The Defenders’ submission was that the Section 82(6) notice served in this case did not suggest that it was the Pursuer’s premises which was the cause of the statutory nuisance and accordingly there was no notice of an intention to bring proceedings in respect of 79(1)(a). This was not so. The notice gave reasonable notice that the Pursuer’s complaint was of noise nuisance at the subjects; that the nuisance was prejudicial to the Pursuer and her family’s physical and mental health; that remedial work might include upgrading of the sound insulation separating her flat from the flat downstairs and that she would be entitled to raise proceedings under Section 82 within 21 days, (i.e. the period relative to Section 79(1)(a) and not 79(1)(g) which was three days) and that the Defenders were called upon as owners of the subjects, that is 24 Gorebridge Street, to remove the nuisance in terms of Section 82(4)(b). Application under Section 82(2) may only be brought against the owner of the premises where the nuisance arises from a defect of a structural character. The Defenders accordingly had reasonable notice of the Pursuer’s complaint and of a possible remedy and that the complaint was of noise nuisance in her flat. Esto the notice did not meet the requirements of Section 82(6) in respect of Section 79(1)(a) nevertheless there was no bar to allowing amendment of the action and I should allow such amendment. I should note the Defenders had 21 days in terms of the notice to inspect the subjects but no inspection was carried out until after the Initial Writ was lodged.

Further inspections as specified in his written submissions were made at the Pursuer’s flat showing that the Defenders were well aware that an issue arose about the state of the subjects as opposed to the flat downstairs. It would be a waste of time and public money to refuse amendment as the Pursuer could simply serve a further notice referring to Section 79(1)(a), raise a further, action and conjoin it for Proof with the existing action. Finally Mr. Collins pointed out that in the cases of East Staffordshire, Pearhouse and R -v- Birmingham City Council all the notices had been issued by Solicitors and accordingly Miss Williamson’s argument that the dicta in these cases should not apply where Solicitors were involved could not stand. Expenses should be reserved.

I will surnmarise what I understand to be the submissions in law made by Miss Williamson:

1.      That the Section 86(2) notice refers to noise from the flat below the subjects and accordingly there was no notice in terms of Section 79(1)(a) of the Act that the subjects were such a state as to constitute a statutory nuisance. In my view there is no merit in this argument. The notice clearly states that the nuisance is a noise nuisance at the subjects, the noise emanating from the property below the subjects. It is a matter of law for the Sheriff to decide whether the nuisance falls under 79(1)(a) or 79(1)(g).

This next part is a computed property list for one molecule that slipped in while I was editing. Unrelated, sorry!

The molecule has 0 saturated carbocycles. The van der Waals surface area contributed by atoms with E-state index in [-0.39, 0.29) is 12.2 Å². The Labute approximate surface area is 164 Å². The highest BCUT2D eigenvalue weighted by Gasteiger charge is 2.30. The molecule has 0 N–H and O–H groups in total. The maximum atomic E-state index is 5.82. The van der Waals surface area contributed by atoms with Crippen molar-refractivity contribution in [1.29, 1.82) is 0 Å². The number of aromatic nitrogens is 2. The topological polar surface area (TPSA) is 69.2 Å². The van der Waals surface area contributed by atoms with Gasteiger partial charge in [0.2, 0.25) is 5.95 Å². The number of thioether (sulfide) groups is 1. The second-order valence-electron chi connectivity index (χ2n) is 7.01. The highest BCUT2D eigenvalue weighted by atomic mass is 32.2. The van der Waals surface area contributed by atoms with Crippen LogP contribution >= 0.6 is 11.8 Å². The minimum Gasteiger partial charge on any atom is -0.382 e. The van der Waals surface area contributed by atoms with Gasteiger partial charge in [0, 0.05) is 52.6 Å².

2.     That particularly careful scrutiny of Section 82 of the Act is required because of the criminal liability if an Order under that Section made by the Sheriff is not obtempered. Again I see no merit in this argument. There is no direct criminal liability in respect of the Section in Scotland and the notice and application are civil proceedings.

3.     That it is not competent to plead that a nuisance exists under alternative subsections of Section 79 of the Act. No authority was put forward for this proposition and in the cases of London Borough of Southwark, Network Housing Association, noise nuisance has been held to be capable of falling under either sub-section 79(1)(a) or sub-section 79(1)(g). In my view alternative cases can be pled and it is a matter for the Sheriff to decide under which, if any, of the sub-sections the nuisance falls.

4.      The principal submission of the Defenders was that the Pursuer was not entitled to alter her pleadings by adjustment or amendment to bring in the case under 79(1)(a) when the Section 86(2) notice did not refer to that section. I respectfully adopt the view taken in the English cases that a non-technical approach is appropriate to Section 86(2) notices and that all that it required of the person giving notice is to indicate broadly the nature of his or her complaint. This the notice given on behalf of the Pursuer clearly does. It is not of consequence whether that complaint falls under 79(1)(a) or 79(1)(g). Indeed in my view if there had been no reference to any Section of the Act the notice would have been valid. Like Mr. Collins I think it significant that the provisions of Sections 47 and 48 of the Housing (Scotland) preclude reference to any grounds other than those stated in the notice whereas there is no such provision in the Act. I do not consider that the non-technical approach is in any way invalidated by the fact that the notice was drafted and signed by a Solicitor. The notices in the three English cases of East Staffordshire Council, Pearshouse and K -v- Birmingham City Council were drawn and signed by Solicitors.

Accordingly in my view the case made by the Pursuer under Section 79(1)(a) of the Act is competent and relevant and I have repelled the Defenders’ first Plea-in-Law. I should add that if I were wrong in holding the notice valid I would have allowed the amendment of the pleadings by the Pursuers as there is no prejudice to the Defenders who have been since at least the service of the Section 82(6) notice been aware of the nature of the complaint. As agreed I have reserved the Pursuer’s first Plea-in-Law and accordingly have allowed a Proof before Answer. Again as requested I have reserved the question of expenses.


Act: Collins, Advocate; instructed by Brown & Co., at Legal Services Agency.

Alt: Williamson, Advocate; instructed by Legal Services Department, Glasgow City Council.